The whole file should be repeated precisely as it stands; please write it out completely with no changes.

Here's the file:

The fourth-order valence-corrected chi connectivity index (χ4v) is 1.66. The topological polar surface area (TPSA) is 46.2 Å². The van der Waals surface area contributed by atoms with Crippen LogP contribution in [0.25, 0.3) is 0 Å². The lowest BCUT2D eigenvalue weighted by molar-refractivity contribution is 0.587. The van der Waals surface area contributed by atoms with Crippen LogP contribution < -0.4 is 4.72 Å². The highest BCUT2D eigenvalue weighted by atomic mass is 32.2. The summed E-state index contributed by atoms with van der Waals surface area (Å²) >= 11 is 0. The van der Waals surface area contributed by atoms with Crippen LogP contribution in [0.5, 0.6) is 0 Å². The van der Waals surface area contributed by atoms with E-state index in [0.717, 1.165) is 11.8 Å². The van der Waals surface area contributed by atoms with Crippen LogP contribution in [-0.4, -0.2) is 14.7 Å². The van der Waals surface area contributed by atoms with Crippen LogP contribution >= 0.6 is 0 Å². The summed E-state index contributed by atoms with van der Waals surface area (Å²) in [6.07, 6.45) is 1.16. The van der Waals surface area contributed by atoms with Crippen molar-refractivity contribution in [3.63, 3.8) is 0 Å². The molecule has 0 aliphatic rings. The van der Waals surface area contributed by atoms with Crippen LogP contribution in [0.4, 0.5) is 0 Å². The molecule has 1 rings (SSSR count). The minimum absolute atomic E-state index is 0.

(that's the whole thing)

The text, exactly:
The fourth-order valence-corrected chi connectivity index (χ4v) is 1.66. The topological polar surface area (TPSA) is 46.2 Å². The van der Waals surface area contributed by atoms with Crippen LogP contribution in [0.25, 0.3) is 0 Å². The lowest BCUT2D eigenvalue weighted by molar-refractivity contribution is 0.587. The van der Waals surface area contributed by atoms with Crippen LogP contribution < -0.4 is 4.72 Å². The highest BCUT2D eigenvalue weighted by atomic mass is 32.2. The summed E-state index contributed by atoms with van der Waals surface area (Å²) >= 11 is 0. The van der Waals surface area contributed by atoms with Crippen LogP contribution in [0.5, 0.6) is 0 Å². The van der Waals surface area contributed by atoms with E-state index in [0.717, 1.165) is 11.8 Å². The van der Waals surface area contributed by atoms with Crippen LogP contribution in [-0.4, -0.2) is 14.7 Å². The van der Waals surface area contributed by atoms with Crippen LogP contribution >= 0.6 is 0 Å². The summed E-state index contributed by atoms with van der Waals surface area (Å²) in [6.07, 6.45) is 1.16. The van der Waals surface area contributed by atoms with Crippen molar-refractivity contribution in [3.63, 3.8) is 0 Å². The molecule has 0 aliphatic rings. The van der Waals surface area contributed by atoms with Crippen LogP contribution in [0.4, 0.5) is 0 Å². The molecule has 1 rings (SSSR count). The minimum absolute atomic E-state index is 0.